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From Tehelka Magazine, Vol 5, Issue 42, Dated Oct 25, 2008
CULTURE & SOCIETY  
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The Selfish Patriot

The turbulent Sourav Ganguly may have been the least gifted of the Fab Four but, in some ways, his quirks took him the furthest. SURESH MENON assesses a complicated legacy

Personal History
Father's pride: Ganguly with daughter Sana
Photo: Reuters

WE DO NOT speak ill of the dead or the recently retired; in fact we swing the other way and call them ‘great’ without embarrassment. Ever since he announced his retirement, Sourav Ganguly has been elevated to greatness, but the fact is he gained by association. If Sachin Tendulkar had to be brought down a couple of notches to fit him into the so-called ‘Fab Four’ group, then Ganguly had to be pushed up a couple to settle alongside Rahul Dravid and VVS Laxman.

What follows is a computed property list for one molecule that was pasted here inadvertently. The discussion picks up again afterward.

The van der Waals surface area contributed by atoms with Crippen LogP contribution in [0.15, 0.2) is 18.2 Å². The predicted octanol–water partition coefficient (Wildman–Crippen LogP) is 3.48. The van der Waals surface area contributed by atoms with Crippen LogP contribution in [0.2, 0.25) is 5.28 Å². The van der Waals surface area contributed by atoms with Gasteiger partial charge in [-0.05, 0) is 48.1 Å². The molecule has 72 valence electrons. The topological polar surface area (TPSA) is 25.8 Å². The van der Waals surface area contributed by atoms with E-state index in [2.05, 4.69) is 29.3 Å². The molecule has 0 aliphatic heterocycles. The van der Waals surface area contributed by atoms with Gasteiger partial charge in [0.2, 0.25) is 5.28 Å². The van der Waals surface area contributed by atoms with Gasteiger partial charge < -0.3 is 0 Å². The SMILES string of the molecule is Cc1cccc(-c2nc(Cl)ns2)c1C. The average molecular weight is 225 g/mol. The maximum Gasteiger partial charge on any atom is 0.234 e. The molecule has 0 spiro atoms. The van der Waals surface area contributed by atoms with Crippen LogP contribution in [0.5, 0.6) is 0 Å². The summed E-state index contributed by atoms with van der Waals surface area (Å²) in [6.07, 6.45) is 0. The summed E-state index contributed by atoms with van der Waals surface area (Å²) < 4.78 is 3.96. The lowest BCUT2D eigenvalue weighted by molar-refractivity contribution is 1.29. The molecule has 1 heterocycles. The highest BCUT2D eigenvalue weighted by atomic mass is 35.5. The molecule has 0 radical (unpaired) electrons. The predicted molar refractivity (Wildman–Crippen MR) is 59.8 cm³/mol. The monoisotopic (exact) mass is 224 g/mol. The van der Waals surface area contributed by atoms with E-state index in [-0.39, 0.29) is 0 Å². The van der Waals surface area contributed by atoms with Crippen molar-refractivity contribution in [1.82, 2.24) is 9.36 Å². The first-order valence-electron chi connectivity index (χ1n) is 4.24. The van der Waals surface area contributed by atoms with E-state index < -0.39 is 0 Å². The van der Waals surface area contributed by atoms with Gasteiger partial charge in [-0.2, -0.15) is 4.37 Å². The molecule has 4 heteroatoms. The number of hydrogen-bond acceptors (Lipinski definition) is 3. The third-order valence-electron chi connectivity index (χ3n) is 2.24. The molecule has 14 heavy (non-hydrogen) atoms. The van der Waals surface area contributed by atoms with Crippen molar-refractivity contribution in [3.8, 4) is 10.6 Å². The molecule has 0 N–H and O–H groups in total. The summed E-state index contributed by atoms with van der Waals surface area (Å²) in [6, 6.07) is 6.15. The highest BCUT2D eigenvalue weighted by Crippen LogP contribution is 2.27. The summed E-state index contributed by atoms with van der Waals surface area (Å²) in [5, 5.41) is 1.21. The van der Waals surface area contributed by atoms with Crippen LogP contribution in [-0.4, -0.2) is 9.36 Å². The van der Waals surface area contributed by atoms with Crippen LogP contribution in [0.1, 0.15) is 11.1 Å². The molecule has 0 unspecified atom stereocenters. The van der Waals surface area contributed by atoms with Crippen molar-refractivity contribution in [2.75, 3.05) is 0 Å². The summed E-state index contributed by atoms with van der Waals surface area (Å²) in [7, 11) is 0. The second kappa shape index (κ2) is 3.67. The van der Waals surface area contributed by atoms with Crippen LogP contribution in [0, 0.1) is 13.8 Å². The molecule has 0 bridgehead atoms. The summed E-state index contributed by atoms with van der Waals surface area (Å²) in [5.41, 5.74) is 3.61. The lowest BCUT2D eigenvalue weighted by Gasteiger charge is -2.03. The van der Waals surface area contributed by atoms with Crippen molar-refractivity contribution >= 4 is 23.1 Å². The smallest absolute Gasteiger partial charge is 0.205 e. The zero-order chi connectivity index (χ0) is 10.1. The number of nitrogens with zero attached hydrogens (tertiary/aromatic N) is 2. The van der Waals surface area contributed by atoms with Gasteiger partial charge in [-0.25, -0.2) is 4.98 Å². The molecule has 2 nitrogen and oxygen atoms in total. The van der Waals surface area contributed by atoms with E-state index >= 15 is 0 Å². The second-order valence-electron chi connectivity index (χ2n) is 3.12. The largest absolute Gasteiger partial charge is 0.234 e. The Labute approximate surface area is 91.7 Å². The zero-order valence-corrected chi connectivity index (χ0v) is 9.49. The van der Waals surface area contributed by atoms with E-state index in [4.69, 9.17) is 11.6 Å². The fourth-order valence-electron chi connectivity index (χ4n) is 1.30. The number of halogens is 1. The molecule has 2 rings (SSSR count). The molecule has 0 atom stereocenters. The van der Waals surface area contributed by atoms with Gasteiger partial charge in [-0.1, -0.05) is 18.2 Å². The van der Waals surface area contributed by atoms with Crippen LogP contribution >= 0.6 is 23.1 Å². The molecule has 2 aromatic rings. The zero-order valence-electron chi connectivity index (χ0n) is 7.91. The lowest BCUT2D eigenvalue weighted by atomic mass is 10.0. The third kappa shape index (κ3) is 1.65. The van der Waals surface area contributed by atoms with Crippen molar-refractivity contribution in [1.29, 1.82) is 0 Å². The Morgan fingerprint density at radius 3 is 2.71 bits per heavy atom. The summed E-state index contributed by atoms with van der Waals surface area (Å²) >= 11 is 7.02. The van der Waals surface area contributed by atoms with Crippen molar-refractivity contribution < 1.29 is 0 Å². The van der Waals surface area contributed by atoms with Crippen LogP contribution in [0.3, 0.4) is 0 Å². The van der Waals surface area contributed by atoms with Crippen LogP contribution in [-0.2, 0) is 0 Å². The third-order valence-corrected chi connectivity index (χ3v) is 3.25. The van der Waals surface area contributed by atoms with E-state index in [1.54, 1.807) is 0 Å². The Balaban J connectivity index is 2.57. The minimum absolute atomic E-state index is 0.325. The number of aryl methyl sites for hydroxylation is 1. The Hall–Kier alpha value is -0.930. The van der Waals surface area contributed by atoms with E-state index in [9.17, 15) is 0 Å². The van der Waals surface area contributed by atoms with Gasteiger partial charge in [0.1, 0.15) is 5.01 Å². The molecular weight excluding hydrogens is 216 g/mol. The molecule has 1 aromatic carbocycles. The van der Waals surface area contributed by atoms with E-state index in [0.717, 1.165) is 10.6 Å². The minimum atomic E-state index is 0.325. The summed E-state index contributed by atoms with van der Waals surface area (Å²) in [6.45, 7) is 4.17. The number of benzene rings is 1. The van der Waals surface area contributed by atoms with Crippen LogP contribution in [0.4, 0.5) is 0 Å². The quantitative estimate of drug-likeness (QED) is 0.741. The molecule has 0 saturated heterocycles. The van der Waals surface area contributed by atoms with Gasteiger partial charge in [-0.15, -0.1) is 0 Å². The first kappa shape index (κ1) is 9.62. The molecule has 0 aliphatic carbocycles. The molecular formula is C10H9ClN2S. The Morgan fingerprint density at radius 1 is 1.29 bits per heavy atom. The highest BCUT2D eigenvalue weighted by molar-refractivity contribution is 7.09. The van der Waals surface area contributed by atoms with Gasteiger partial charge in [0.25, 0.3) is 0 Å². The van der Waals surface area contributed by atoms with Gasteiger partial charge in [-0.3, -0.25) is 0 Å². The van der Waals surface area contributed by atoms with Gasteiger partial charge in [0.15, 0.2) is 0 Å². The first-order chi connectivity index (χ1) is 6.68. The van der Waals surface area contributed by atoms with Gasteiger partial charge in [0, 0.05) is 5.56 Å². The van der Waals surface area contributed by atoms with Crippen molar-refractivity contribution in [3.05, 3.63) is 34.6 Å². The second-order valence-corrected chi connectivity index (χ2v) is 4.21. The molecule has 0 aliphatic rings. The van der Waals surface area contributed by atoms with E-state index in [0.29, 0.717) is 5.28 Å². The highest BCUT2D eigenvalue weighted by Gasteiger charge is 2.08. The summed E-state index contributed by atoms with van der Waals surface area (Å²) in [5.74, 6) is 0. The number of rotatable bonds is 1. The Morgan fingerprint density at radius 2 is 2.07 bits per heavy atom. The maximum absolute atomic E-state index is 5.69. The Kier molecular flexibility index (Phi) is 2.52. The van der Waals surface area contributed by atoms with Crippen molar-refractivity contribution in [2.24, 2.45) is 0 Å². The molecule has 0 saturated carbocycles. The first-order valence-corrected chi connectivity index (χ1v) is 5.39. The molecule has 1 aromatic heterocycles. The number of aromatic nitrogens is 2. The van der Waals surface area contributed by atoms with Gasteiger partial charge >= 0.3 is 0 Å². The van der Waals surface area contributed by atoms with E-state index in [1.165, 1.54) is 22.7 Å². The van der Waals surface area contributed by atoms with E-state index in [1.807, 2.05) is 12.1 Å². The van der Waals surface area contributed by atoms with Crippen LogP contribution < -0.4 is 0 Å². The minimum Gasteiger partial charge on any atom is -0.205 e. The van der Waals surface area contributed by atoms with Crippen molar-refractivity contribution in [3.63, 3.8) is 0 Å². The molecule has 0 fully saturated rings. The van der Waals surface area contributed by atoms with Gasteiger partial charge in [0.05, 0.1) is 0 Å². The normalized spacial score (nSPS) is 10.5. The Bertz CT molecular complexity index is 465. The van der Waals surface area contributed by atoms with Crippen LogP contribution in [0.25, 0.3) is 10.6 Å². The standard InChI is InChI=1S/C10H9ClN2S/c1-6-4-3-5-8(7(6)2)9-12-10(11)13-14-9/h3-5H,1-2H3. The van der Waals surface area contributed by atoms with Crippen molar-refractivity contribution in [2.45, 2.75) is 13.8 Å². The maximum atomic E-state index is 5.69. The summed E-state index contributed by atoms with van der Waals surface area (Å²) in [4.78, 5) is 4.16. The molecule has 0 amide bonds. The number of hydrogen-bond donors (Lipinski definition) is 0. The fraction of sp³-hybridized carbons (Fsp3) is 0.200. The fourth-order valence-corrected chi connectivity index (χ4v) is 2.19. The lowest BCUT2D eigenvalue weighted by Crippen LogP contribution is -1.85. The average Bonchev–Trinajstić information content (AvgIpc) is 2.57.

Ganguly was not a great player, but he was a significant one in the context of Indian cricket as its most successful Test captain. Great players are not necessarily significant, nor significant players necessarily great. Barry Richards is an example of the former while Arjuna Ranatunga is an obvious example of the latter.

In the early 1990s, two players emerged from contrasting backgrounds. In Kolkata, Ganguly, born in the lap of luxury (even the silver spoon in his mouth was actually gold) began to serve notice. Across the country in Mumbai, born the same year, Vinod Kambli lived in a slum, struggled for existence and was beginning to discover that cricket could be a way out of the poverty. What they had in common was the ability to bat left-handed.